By DAISY TANIOVA PAWA
MORE than 90% of women who had cervical cancer had had sexually transmitted infections (STIs), a clinic worker has said.
Well Women’s Clinic nurse manager Sandra Darus spoke to members of the public during an awareness drive on cervical cancer during the International Women’s Day celebrations in Lae, Morobe province, on Monday.
She said cervical cancer was a major problem for women due to promiscuity and pointed out that 95% of these cases were due to STIs.
The clinic encourages all women “whether you are promiscuous or not” to go there for a pap smear test “for free”, she said.
Sr Darus said among the 30 to 40 healthy women who visited the clinic for a pap smear test, 20 showed signs of cervical cancer.
She urged women to make wise decisions when it comes to their sex lives, exphasising that prevention was better than cure.
Staff from Angau Memorial Hospital also used the day to continue awareness on cholera.
Medecins Sans Frontieres (MSF) also joined the celebrations.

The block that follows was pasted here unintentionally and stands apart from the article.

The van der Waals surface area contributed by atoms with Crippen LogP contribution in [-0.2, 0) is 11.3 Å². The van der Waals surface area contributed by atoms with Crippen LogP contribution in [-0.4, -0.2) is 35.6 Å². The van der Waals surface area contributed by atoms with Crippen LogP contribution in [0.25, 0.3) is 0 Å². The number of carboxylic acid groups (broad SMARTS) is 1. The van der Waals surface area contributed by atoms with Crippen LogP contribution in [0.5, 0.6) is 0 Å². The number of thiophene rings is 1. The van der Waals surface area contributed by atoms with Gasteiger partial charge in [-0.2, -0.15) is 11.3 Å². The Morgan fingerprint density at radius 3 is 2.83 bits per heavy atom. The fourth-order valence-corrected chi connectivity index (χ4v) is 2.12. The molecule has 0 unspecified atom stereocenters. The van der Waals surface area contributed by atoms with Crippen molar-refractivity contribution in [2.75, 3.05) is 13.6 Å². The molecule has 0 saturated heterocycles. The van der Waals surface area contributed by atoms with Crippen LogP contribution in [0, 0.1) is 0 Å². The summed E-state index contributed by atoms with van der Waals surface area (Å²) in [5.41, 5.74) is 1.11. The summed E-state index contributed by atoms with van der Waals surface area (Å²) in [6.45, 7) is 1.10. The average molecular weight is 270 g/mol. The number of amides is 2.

MSF project coordinator in Lae Isabel Weese said the celebrations gave them an opportunity to stress on the rights of women against violence.
She said it was also an opportunity to create awareness on the Women and Children’s Support Centre (WCSC) that addresses sexual and domestic violence.
MSF has been supporting the WCSC since November 2007.
Ms Weese described the violence PNG women encounter as “very extraordinary” and said the number of victims seen at the WCSC clinic was increasing.
She said there were still women out there who were not coming out to report to law enforcement authorities on their abuse or seeking treatment and counselling at the care centres.
Ms Weese said women in PNG were used to violence and accepted it as a norm.
She said the aim of the campaign was to make the public realised that any sort of violence, and most importantly violence against women, was not right.
and that women did not have to put up with it.
The awareness attracted hundreds of people and was marked by speeches, song and drama.